There is not actually a great deal of literature on “man caves,” “man dens,” and the like–save for some anthropological and archeological work using the term a bit differently. There is, however, a substantial body of literature dealing with bachelor pads. The “bachelor pad” is a term that emerged in the 1960s. It was a style of masculinizing domestic spaces heavily influenced by “gentlemen’s” magazines like Esquire and Playboy. Originally referred to as “bachelor apartments,” “bachelor pad” was coined in an article in the Chicago Tribune, and by 1964 it appeared in The New York Times and Playboy as well.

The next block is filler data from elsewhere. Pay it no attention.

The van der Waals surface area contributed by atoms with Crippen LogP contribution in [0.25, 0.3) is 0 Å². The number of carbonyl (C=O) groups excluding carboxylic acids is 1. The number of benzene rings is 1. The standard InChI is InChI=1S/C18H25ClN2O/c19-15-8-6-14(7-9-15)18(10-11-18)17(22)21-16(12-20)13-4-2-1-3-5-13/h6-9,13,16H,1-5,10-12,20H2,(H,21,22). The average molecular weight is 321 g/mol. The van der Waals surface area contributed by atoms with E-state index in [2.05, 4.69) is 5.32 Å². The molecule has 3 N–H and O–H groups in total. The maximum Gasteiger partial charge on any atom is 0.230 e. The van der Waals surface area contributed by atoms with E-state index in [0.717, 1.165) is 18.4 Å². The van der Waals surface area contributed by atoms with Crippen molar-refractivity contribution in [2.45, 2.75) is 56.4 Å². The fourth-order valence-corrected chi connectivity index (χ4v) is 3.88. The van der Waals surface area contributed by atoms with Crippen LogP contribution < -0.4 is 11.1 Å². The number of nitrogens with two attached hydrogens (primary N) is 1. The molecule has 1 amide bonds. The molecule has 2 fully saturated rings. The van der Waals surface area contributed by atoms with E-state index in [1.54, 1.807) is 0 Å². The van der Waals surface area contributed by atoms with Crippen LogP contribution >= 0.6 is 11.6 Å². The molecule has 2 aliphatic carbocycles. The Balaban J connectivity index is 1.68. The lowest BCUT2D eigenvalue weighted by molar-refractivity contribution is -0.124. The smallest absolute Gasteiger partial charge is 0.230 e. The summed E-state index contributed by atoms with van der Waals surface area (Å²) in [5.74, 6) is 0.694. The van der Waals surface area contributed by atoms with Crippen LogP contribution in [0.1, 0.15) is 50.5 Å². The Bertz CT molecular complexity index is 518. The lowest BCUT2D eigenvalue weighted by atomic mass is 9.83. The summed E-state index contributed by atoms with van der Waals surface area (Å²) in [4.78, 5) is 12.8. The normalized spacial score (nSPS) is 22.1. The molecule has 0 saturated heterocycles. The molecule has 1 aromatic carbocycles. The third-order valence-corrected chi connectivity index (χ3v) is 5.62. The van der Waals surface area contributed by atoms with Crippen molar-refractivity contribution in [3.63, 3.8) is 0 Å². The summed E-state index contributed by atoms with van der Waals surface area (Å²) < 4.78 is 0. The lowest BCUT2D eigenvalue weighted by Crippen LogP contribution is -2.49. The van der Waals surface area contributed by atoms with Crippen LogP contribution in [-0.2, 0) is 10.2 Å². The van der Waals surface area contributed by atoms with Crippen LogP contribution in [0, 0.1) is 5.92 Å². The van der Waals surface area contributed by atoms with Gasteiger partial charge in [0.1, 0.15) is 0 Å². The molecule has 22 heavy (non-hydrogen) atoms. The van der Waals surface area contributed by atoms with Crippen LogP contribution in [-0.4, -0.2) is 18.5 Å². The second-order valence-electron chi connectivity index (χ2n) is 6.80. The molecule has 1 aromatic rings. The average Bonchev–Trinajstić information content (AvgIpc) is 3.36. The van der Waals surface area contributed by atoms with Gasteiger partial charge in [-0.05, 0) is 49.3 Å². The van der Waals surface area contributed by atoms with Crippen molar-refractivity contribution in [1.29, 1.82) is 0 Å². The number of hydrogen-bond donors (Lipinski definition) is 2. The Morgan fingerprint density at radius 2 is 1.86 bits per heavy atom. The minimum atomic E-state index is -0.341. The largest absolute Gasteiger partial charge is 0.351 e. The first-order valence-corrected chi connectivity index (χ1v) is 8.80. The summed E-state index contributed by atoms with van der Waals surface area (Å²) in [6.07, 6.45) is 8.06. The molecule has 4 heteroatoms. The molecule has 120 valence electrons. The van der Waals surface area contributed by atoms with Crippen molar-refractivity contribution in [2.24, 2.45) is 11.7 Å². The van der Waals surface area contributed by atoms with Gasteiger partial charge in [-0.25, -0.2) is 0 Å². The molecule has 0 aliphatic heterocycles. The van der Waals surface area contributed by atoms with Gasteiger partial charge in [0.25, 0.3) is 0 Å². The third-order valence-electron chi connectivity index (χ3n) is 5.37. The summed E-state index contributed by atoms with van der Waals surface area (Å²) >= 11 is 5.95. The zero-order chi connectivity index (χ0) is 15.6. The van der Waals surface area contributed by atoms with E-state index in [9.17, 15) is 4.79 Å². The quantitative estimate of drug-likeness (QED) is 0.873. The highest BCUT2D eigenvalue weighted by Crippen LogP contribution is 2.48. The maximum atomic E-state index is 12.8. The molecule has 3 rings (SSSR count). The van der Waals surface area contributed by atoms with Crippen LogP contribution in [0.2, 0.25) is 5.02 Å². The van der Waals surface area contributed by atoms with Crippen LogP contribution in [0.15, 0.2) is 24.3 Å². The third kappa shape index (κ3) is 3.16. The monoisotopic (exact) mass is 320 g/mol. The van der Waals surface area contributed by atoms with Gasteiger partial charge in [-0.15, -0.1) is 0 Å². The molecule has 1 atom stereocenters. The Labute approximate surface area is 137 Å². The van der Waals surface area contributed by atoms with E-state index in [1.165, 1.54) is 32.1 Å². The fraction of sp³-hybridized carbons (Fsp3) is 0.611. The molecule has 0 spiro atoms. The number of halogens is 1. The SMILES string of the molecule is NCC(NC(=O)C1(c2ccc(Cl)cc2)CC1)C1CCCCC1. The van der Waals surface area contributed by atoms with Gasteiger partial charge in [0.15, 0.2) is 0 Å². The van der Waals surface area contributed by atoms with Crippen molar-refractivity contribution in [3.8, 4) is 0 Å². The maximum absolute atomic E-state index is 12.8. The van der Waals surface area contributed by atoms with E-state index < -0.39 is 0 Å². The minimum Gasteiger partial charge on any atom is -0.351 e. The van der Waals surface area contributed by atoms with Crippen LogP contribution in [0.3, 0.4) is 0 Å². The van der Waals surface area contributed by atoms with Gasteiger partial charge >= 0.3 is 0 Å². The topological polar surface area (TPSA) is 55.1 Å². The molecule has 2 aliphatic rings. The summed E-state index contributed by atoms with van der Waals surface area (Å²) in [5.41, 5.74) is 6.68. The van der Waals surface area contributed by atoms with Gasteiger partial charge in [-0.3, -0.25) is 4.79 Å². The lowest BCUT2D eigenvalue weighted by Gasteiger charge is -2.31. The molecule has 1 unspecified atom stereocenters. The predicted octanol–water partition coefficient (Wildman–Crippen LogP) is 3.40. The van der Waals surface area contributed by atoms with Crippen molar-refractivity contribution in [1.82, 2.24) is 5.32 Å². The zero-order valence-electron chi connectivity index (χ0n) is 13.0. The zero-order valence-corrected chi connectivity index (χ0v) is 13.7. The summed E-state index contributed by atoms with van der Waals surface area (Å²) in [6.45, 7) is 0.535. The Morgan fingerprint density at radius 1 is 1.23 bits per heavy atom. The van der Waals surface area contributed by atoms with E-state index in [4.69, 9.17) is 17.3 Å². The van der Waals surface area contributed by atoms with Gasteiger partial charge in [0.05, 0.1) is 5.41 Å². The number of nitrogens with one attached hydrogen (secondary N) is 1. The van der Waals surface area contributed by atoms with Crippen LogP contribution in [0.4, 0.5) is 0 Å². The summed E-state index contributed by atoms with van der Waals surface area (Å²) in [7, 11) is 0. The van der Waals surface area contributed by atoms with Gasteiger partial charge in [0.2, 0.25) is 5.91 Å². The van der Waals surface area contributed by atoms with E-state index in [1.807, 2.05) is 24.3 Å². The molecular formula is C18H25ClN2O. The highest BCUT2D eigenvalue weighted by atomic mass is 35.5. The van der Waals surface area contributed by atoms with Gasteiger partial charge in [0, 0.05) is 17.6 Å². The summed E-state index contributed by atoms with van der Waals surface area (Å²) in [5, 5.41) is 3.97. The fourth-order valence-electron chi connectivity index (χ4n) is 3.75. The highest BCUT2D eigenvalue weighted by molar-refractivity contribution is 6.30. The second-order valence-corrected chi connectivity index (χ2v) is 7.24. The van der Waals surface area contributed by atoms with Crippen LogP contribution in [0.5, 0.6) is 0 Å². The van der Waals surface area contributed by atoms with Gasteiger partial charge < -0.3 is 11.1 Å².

It’s somewhat ironic that the “bachelor pad” came into the American cultural consciousness at a time when the median age at first marriage was at a historic low (20.3 for women and 22.8 for men). So, the term came into usage at a time when heterosexual marriage was in vogue. Why then? Another ironic twist is that while the term has only become more popular since it was introduced, “bachelorette pad” never took off–despite the interesting finding that women live alone in larger numbers than do men. I think these two paradoxes substantiate a fundamental truth about the bachelor pad–it has always been more myth than reality (see here, here, here, here, and here). Continue reading